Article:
I read the first two stories in Alice Munro’s Dear Life today. She’s the Canadian winner of the Nobel for literature, so of course I wanted to try her again. She’s our first ever winner for literature I believe. I’ve tried to read her before and found the stories readable but depressing. But these two stories I enjoyed. The first is more optimistic, so I liked it, the second sad with a creepy male character whom the protagonist loves, so I didn’t like it much, but was still OK with reading. I’m very predictable – I want good things to happen to sympathetic main characters.
I’m happy I’m able to enjoy writing that pretty much the whole world says is excellent. It’s maybe shallow to want to be with the crowd, but I hate to be missing greatness. Though there are lots of books that I can tell are very good literature, but which I do not enjoy. I’m hoping Alice Munro is going to move out of that category for me. Maybe I’m maturing.
I’ve been staying at home a lot this week. I felt I was coming down with something, but I’ve been popping a drugstore ginseng remedy that I think kind of helps, and have been sleeping a lot. I’ve been practicing trying to be relaxed at home. I think I’m often tense and on edge for no great reason, so I’m counter-acting that with some belly breathing and calming statements. I’m just at home, there’s no reason to be tense and worried, I can relax.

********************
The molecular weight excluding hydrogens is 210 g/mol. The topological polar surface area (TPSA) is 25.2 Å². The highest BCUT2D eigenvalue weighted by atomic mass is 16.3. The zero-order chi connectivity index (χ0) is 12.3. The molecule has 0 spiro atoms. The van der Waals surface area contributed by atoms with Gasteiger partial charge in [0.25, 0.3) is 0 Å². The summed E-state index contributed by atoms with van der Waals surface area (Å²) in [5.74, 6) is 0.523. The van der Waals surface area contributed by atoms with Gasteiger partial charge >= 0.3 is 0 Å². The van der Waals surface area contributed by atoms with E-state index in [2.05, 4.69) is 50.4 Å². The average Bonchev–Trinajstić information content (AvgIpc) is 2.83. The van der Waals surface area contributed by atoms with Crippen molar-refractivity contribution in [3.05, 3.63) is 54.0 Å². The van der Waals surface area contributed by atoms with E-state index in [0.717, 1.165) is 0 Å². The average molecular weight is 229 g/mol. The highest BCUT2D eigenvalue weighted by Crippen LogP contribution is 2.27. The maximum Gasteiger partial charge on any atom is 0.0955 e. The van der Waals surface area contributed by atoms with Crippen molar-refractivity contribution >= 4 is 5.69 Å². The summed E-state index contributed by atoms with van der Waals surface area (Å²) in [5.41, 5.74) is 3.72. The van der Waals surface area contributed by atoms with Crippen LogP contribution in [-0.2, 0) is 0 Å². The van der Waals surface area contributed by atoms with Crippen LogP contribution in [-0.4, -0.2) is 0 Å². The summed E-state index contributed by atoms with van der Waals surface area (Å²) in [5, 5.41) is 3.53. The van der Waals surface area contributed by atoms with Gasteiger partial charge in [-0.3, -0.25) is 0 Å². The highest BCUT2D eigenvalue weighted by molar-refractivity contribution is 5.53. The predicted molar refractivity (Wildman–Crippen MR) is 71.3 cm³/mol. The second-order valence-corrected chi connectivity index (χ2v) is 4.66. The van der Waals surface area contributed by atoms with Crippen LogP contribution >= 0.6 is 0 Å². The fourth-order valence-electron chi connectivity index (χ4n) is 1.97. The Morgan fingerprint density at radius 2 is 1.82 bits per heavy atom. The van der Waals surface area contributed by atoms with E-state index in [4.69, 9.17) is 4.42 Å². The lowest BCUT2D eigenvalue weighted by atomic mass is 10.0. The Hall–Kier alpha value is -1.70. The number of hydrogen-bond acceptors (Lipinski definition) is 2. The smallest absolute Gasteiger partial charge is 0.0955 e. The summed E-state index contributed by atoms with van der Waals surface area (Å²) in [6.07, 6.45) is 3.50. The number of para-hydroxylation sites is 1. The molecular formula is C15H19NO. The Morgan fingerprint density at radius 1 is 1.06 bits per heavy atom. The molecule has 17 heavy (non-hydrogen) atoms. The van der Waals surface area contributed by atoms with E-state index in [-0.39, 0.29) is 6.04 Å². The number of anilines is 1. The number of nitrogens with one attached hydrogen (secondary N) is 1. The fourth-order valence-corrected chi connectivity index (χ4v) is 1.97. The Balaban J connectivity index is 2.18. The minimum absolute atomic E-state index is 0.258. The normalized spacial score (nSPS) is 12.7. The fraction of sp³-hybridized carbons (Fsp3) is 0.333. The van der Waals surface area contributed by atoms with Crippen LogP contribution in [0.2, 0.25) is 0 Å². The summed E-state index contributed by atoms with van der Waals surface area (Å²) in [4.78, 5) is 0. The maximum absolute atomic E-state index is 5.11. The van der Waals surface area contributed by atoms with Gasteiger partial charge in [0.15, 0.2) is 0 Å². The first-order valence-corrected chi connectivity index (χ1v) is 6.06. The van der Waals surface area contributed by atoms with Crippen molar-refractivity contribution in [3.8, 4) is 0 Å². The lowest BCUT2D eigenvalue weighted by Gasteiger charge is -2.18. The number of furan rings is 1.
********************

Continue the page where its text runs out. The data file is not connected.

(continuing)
I attended a family event on Saturday – my father’s 80 birthday, an event in a rented hall at the university. A lot of his former students came, and some family friends. There were speeches about what a great teacher and mentor he was. I was uncomfortable – I’d had such a different experience of him as a child.
One good thing was I had good clothes to wear. I’d recently bought a business jacket for work, with a newish white shirt and black skirt, so at least I looked like a professional. My fear was I’d still look like the badly dressed kid I was. The clothes gave me some confidence.
I did skip the weekday actual birthday day dinner with my parents. I felt guilty, but enough is enough. It makes me sad to see them.
It’s tough when parents are getting older, and if things were good, I should be supporting them, as they supported me as a child. They did do all the conventional things for me – lessons, food, shelter, outings, travel. All these things that families do for their children. I’m grateful for that. Once I had my own son, I did realize that these things aren’t necessarily easy to do.
But here I am, in parts. That’s at least half way down to my parents.
So I stay away mostly, and show up to big occasions. They don’t ask what’s wrong. I feel guilty, but can’t bear to see them any more than I do.
Art: Got Book Worms? Camille Engel